Books by Alice McLerran

DRAGONFLY by Alice McLerran
Released: Sept. 1, 2000

In this lightweight tale of three children who bring home a dragon's egg, the grownups are, for once, co-conspirators rather than obstacles. The dragonling that hatches on Jason's little sister Rose's bed doesn't stay a secret for long—but, amazingly, not only are Mom and Dad enchanted with Drac, so are local handyman "Flash" Martin and nosy librarian Amelia Binns. Everyone willingly puts heads together to figure out how to feed and care for Drac, and, most important, to keep her out of the public eye; tasks complicated considerably by Drac's ability to fly, spit flames, and, shedding skins as she goes, grow like a weed. Among other satellite plot lines, McLerran (Year of the Ranch, 1996, etc.) gives Jason a severe case of middle-siblingitis to get over and his father a midlife career change; meanwhile, Drac reaches maturity, repays her extended family both with untold wealth—the scales on all those shed skins turn out to be pure gold—and a deserted island to live on so they can all stay together, then lays an egg of her own. The various subplots are wrapped up neatly, and Drac, outwardly as fearsome as can be but actually gentle and sociable, will appeal strongly to young dragon fans. (Fiction. 10-12)Read full book review >
Released: June 1, 1996

Set in 1919 on a homestead on a desert mesa outside Yuma, Arizona, this is a charming re-creation of a year in the life of McLerran's grandparents. Emily's father believes that the ``desert shall blossom as the rose'' and he wants his family (Mama, Carol, Emily, Sarah, and Jane) to be part of it. With home a makeshift shack, they cook on a kerosene stove with water from a well and get used to an outhouse; in the meantime, Papa keeps his office job until they establish a homestead. The family drinks tea from a silver pot, builds and outlines a tennis court with white lime, and creates Christmas wreaths from greasewood. Mama is ready with a syringe of medicine in case anyone is bitten by a snake, and they devise a special fate for scorpions. The experiment comes to a close before the year is out, when the family moves back to town. This affectionate vignette is peppered with the sort of small details that make it believable and absorbing. Root's paintings superbly extend the understated story. Well-placed watercolors evoke the colors of the changing desert as well as the mood of the family as they face their many travails. (Picture book. 3-8) Read full book review >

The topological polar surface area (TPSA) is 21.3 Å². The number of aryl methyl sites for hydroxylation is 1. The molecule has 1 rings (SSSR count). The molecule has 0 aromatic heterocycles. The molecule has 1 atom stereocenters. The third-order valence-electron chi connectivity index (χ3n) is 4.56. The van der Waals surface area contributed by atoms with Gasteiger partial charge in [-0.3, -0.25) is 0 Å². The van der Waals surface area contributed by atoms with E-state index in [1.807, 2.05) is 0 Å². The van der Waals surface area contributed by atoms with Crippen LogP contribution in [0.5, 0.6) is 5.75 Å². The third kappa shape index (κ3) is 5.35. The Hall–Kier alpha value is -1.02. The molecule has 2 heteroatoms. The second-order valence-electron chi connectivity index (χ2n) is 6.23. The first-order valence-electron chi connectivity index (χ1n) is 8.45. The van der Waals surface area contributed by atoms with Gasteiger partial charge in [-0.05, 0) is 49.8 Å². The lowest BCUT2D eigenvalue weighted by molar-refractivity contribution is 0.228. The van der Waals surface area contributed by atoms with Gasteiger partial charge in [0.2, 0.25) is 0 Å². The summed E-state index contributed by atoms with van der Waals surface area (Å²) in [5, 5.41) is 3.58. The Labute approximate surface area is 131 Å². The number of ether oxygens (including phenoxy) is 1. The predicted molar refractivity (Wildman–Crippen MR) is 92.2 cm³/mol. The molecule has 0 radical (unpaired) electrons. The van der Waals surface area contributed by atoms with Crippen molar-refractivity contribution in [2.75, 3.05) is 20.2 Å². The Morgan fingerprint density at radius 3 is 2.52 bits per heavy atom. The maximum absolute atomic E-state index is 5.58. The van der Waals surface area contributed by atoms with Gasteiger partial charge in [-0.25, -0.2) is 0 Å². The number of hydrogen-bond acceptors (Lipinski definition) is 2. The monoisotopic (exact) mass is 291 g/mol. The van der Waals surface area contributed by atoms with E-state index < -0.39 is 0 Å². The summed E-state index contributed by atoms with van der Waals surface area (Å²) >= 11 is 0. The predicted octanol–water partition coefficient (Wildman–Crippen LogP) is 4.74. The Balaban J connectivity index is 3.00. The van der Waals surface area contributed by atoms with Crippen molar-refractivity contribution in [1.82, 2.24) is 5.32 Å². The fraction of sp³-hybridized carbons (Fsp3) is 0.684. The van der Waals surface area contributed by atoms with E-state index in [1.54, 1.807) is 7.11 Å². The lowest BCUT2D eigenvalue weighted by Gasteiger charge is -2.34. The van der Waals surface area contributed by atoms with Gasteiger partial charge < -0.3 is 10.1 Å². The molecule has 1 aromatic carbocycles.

THE GHOST DANCE by Alice McLerran
Released: Oct. 23, 1995

In somber, repetitive verse, McLerran (Hugs, 1993, etc.) describes the life of bounty that once belonged to native people, how that was changed by the settlers with their plows and guns, and how the prophet Tavibo had a dream about a Ghost Dance that would bring back the past: ``Dance, said the dream. . . ./Dance, and the white men all will disappear,/their horses and their goods remain.'' The magic failed. The book ends with a somewhat sentimental battle cry: ``Maybe if we all dream./Maybe if we all sing./Maybe if we all dance.'' The mystical illustrations convey these images more effectively than the text; in his first book, Morin combines found objects with highly textured oil paintings, creating an atmosphere that is appropriately dark and unsettled. (Picture book. 6-10) Read full book review >
HUGS by Alice McLerran
by Alice McLerran, illustrated by Mary Morgan